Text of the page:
I do agree with you that CRs car ratings in terms of how much they like a vehicle do appear independent of reliability ratings. A couple things I would find useful would be if CR would include the cost of ownership in reliability, as they used to do. It would also be nice if CR gave numerical data with standard deviations on the repair incidence, rather than just their circles - I would like to judge for myself how different the values are. Finally, it would be a really neat experiment if CR or some other organization were to repeat the CR study of car reliability one year except instead of including just CR subscribers, include a random sample of car owners. My hunch is that many of the trends between the CR reports and this study would be similar, but there would also be many glaring exceptions. Anyone have a couple hundred K for such a study!
#1034 of 2335 Re: fredvh [robchemist]
Jan 26, 2005 (8:57 am)
I suggested the sample problem in other discussions here on Edmunds about CR's bias and inaccuracy in reporting. I was summarily pooh-poohed by some posters in that other discussion.
The fact that only subscribers get the questionnaires and then some of those return them and some don't skews the information.
CR never tells how many reports it has about a particular car. That lack of information is a concern in itself for me to understand their results.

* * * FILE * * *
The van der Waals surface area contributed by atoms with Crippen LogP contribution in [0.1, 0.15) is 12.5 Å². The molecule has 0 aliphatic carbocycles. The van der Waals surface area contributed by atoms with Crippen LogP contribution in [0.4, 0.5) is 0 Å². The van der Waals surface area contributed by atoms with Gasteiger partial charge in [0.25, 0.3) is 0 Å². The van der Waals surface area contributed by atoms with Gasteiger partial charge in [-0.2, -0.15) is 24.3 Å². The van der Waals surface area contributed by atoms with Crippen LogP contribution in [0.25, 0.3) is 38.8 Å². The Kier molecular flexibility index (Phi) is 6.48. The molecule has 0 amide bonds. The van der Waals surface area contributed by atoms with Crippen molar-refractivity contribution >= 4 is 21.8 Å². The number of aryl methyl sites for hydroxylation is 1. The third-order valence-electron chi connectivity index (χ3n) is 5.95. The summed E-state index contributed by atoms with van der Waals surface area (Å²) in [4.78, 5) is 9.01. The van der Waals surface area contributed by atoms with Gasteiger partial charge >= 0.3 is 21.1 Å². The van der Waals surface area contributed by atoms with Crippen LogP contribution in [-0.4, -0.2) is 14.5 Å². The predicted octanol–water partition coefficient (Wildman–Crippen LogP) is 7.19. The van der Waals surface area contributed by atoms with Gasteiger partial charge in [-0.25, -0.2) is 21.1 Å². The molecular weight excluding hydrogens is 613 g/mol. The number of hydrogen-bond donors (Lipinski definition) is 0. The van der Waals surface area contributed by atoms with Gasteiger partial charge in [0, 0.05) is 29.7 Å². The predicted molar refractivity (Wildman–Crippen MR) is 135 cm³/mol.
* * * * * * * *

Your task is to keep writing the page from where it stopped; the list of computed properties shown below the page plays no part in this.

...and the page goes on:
I've always sensed that the results are oriented to keep the subscribers happy: their subscribers tend to be green IMHO. That's whom they want to feel that CR has rated their car high or helped them with their other purchases.
Does anyone have info about their subscriber demographics?
#1035 of 2335 About the superiority of Acura, etc......
Jan 26, 2005 (12:43 pm)
5-speeds, 6-speeds, more high-rev HP, so what?
What counts is the resulting performance/cost.
From what I can tell, the average LaCrosse is fast, smooth, quiet, comfortable, good-looking, well-made [we hope - new model], reasonably well-equipped, good on [regular] gas and probably doomed to poor resale values. Of course, there's the Made in USA [assembled in Canada but by UAW people] factor, too.
3.8 LaCrosses are selling for way under MSRP, depending on the dealer, GM Card $$$, rebates, cheap financing and various other incentives. The truly competitive CSX is too costly for now. The foreign cars offer much less in the way of incentives, although $22K Camrys are going for $17K these days.
The aura of bullet-proof quality surronding Toyota, et. al. should one day be earned by GM, too.
#1036 of 2335 Re: About the superiority of Acura, etc...... [verdi942]
Jan 26, 2005 (12:50 pm)
Are the 5 speed automatics in Acura the ones I read about on another group here that are having problems (more than other Honda products already are having with their transmissions?)?
#1037 of 2335 Yo, folks!
Jan 26, 2005 (5:57 pm)
We need to remember that the subject of this particular discussion is the LaCrosse. We're wandering all over the place here.
There are lots of other discussions where many of these recent comments and questions would be most appropriate. If the search features on the left side of the page do not help you find an appropriate venue for your thoughts drop me an email and I'll dig something up for you.
Meanwhile, back to the LaCrosse in this discussion ...
#1038 of 2335 Re: [priggly]
Jan 26, 2005 (8:36 pm)
why wasn't the money obligatorily allotted to OnStar spent on side torso airbags for the car instead of making you accept the OnStar physical/electronic system?
Because consumer ate it?